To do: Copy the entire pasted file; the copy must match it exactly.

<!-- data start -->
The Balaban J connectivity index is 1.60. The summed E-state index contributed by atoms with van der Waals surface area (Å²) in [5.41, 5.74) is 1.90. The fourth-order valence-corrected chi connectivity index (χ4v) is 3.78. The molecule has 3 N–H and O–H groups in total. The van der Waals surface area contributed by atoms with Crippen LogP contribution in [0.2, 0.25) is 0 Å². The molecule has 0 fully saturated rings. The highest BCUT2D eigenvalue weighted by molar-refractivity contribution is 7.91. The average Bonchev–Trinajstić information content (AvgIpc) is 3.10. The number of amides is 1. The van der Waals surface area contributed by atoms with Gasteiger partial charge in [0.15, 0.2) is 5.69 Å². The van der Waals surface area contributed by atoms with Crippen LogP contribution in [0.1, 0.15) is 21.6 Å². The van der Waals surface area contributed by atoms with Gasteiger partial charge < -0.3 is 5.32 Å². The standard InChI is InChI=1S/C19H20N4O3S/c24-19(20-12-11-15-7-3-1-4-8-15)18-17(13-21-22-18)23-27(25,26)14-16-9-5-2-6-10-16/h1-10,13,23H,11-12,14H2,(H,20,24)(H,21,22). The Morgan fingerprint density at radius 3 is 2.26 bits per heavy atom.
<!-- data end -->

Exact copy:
The Balaban J connectivity index is 1.60. The summed E-state index contributed by atoms with van der Waals surface area (Å²) in [5.41, 5.74) is 1.90. The fourth-order valence-corrected chi connectivity index (χ4v) is 3.78. The molecule has 3 N–H and O–H groups in total. The van der Waals surface area contributed by atoms with Crippen LogP contribution in [0.2, 0.25) is 0 Å². The molecule has 0 fully saturated rings. The highest BCUT2D eigenvalue weighted by molar-refractivity contribution is 7.91. The average Bonchev–Trinajstić information content (AvgIpc) is 3.10. The number of amides is 1. The van der Waals surface area contributed by atoms with Gasteiger partial charge in [0.15, 0.2) is 5.69 Å². The van der Waals surface area contributed by atoms with Crippen LogP contribution in [0.1, 0.15) is 21.6 Å². The van der Waals surface area contributed by atoms with Gasteiger partial charge < -0.3 is 5.32 Å². The standard InChI is InChI=1S/C19H20N4O3S/c24-19(20-12-11-15-7-3-1-4-8-15)18-17(13-21-22-18)23-27(25,26)14-16-9-5-2-6-10-16/h1-10,13,23H,11-12,14H2,(H,20,24)(H,21,22). The Morgan fingerprint density at radius 3 is 2.26 bits per heavy atom.